The Windmill Exercise: You Need To Try This Powerhouse Move!

What is the windmill exercise?

The windmill exercise is a challenging full-body movement done with an open stance while you bend your body sideways.

It can be done holding a kettlebell overhead, dumbbell, or done with no weight at all.

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Windmill exercise
The windmill

What’s the purpose of the windmill exercise?

When used with good form, it can help build strength in your core, and increase your shoulder mobility as well as your flexibility.

This exercise requires a good range of motion and quite a bit of strength, especially in the shoulders and back.

The windmill allows you to train your muscles to be more flexible and strong as they move in different directions, while also giving your spine a little more rotation.

What body part does the windmill exercise work?

The windmill exercise works your entire body but especially targets your shoulders, hamstrings, glutes, core, and back.

This exercise will not only work for major muscle groups, but it will also strengthen some of the smaller stabilizing muscles as well.

The Windmill Exercise: You Need To Try This Powerhouse Move!

Can anyone do the windmill exercise?

Getting guidance from your healthcare provider is always best before starting out or getting back into any workout plan, especially if you are new to exercise, have had an injury, were recently pregnant, or have dealt with illness.

If you have any established shoulder or lower back pain these advanced windmill exercises may not be right for you.

You should have good core stability, flexibility, and shoulder mobility to complete this move. As well as the capabilities of lifting and holding a weight straight overhead.

Are windmills a good exercise?

Yes, windmills are a great full body exercise. They help to increase your range of motion, improve your flexibility, and work multiple muscle groups at the same time. If windmills are done with proper form, they can be a safe and effective way to build strength.

Windmill exercise benefits

Because the kettlebell windmill exercise will build strength, you’ll find that doing more challenging tasks in your daily life will be easier, such as lifting heavier bags, suitcases, etc.

Although the kettlebell windmill exercise is not a traditional cardio workout, it will improve your strength, endurance, and your aerobic conditioning. As this exercise strengthens and stretches all at once, you see your muscles getting toned and gains will be noticed in your shoulders, abs, hams, and glutes. Balance and coordination will also improve.

The windmills exercise will prepare you for more complex exercise moves.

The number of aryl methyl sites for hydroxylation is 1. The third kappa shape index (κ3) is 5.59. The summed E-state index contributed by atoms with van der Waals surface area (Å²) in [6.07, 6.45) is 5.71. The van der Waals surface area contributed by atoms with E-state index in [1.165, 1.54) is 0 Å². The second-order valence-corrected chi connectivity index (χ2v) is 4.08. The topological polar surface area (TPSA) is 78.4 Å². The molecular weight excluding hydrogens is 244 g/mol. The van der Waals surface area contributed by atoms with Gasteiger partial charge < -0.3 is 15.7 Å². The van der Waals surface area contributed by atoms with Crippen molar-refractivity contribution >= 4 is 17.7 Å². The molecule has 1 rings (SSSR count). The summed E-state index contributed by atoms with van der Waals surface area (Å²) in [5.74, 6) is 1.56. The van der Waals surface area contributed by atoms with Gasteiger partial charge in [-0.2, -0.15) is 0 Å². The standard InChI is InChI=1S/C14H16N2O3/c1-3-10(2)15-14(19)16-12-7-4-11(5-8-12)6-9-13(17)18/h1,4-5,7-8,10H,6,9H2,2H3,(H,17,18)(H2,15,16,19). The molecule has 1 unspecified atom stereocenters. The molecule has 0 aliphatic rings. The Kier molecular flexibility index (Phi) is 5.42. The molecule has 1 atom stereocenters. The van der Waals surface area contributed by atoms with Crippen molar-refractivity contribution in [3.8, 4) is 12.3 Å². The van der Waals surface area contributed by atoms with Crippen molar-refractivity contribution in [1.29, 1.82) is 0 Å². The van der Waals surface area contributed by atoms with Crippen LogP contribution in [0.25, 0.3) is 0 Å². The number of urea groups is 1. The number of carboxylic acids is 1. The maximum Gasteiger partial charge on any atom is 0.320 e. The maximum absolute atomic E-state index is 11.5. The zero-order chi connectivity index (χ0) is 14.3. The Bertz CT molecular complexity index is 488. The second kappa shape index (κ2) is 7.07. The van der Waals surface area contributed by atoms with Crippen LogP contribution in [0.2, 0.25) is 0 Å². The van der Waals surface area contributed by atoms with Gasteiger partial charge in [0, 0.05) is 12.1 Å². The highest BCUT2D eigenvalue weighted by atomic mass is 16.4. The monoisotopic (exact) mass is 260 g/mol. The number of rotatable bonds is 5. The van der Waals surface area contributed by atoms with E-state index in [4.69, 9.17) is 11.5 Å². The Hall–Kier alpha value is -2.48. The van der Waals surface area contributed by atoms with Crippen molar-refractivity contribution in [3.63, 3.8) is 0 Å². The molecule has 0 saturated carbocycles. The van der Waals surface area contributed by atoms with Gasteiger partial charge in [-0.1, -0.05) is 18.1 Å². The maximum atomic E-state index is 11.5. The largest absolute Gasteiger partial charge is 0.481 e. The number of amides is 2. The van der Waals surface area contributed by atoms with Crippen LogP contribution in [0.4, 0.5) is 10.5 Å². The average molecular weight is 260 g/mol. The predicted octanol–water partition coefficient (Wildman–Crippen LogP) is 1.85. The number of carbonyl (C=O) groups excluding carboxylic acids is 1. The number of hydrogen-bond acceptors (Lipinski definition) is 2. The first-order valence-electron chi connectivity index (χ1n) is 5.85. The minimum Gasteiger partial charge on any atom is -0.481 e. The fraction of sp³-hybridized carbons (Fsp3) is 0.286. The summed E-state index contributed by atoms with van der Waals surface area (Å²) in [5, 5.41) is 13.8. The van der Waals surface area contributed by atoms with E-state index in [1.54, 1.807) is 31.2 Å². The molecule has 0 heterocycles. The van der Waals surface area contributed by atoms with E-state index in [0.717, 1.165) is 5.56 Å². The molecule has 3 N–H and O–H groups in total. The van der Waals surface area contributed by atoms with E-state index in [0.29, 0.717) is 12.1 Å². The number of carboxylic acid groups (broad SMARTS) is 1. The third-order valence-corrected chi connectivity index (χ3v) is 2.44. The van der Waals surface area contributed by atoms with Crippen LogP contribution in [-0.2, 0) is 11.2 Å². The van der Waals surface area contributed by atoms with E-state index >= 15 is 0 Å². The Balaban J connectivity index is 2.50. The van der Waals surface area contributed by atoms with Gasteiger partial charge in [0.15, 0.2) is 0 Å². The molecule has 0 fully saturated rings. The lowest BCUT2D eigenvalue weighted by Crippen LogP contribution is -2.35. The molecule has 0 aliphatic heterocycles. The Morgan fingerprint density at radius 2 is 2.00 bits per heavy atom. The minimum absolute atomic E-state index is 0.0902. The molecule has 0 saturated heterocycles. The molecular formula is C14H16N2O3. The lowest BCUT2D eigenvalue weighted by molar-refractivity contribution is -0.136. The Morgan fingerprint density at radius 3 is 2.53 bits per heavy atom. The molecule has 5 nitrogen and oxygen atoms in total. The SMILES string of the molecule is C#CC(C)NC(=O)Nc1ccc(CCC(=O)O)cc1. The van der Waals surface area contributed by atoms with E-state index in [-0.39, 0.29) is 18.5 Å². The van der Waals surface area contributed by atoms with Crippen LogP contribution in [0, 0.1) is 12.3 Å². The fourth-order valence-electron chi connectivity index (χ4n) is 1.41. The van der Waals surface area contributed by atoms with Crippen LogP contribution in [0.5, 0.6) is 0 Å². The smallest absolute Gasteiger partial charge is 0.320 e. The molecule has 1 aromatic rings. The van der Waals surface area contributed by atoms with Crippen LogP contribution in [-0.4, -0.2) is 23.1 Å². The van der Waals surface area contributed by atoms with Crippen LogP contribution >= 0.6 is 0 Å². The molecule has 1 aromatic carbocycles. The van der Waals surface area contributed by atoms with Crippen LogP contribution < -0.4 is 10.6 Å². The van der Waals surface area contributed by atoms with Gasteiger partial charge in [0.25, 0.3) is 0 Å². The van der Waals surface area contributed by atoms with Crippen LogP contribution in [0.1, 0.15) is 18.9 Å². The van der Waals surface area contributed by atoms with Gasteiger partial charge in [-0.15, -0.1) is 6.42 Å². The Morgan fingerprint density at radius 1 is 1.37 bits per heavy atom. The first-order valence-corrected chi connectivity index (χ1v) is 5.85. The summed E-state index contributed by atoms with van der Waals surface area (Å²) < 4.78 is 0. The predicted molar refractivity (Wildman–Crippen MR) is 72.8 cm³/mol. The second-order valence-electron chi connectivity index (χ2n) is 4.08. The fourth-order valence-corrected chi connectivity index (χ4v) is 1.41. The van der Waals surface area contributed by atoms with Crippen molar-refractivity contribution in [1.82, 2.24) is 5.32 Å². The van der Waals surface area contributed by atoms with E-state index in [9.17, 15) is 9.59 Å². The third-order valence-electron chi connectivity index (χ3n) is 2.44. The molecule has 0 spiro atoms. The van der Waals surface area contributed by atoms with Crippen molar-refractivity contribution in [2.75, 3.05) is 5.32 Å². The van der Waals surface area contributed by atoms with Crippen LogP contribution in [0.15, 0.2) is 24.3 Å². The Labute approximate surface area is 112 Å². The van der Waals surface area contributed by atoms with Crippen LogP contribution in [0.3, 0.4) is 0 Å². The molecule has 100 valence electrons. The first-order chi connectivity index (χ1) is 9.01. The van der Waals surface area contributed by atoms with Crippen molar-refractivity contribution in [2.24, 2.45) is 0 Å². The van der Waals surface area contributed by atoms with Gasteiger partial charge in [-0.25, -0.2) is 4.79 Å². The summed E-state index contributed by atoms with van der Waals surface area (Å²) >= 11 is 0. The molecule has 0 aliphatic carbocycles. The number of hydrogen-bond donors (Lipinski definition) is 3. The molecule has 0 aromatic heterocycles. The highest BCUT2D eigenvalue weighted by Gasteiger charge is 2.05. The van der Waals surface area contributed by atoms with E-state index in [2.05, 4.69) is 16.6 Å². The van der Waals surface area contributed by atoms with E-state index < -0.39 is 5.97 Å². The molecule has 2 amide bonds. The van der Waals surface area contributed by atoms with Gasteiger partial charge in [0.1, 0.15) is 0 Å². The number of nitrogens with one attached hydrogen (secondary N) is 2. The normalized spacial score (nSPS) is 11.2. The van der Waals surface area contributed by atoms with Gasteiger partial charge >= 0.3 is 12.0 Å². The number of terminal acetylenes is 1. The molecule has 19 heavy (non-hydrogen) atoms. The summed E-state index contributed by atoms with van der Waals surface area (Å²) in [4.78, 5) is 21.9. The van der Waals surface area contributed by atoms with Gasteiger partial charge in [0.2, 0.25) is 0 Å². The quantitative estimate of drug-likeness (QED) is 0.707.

How do you do a windmill?

Before performing this exercise, be sure to warm up your whole body with a few stretches, or light cardio. Rope stretches would be a great way to warm up your body by increasing mobility and flexibility. Have a look at our article 10 Easy Rope Stretches That Will Make You More Flexible.

  • First, stand with feet slightly wider than shoulder-width apart and keep your toes pointing forward.

  • Extend your right arm so that it is over your head with your elbow straight. Your left arm is resting on your thigh, palm facing out.

  • Place both feet at a 45-degree angle facing the same way and shift your hip out and put your body weight onto the right heel.

  • Now, turn your head to look up at your raised hand. Your left shoulder will be pointing downwards.

  • With a slight bend in your left knee, lower left arm towards the toes of your left leg down until your left hand touches the floor.

  • Hold this position for a few seconds and then return to the starting position.

  • Repeat the movement 10 times and then switch to the other side and repeat.

windmill stretch

How do you do windmills without weights?

I recommend beginners practice the bodyweight windmill which is an effective way to learn the proper technique before loading your hand with a kettlebell. That way it will ensure you get the most out of this exercise by perfecting the mechanics of it.

You’ll enjoy the lower body stretch, however, in order to enjoy the benefits of shoulder stability, you’ll need to add weight.

How to do the windmill exercise with perfect form?

You must properly engage your core muscles when attempting more complex movements, like the windmill, which requires hinging at the hips with rotation as you bend forward.

If you perform a few hip hinges before doing the windmill during your workout, this will help to warm up your lower back and prevent injury.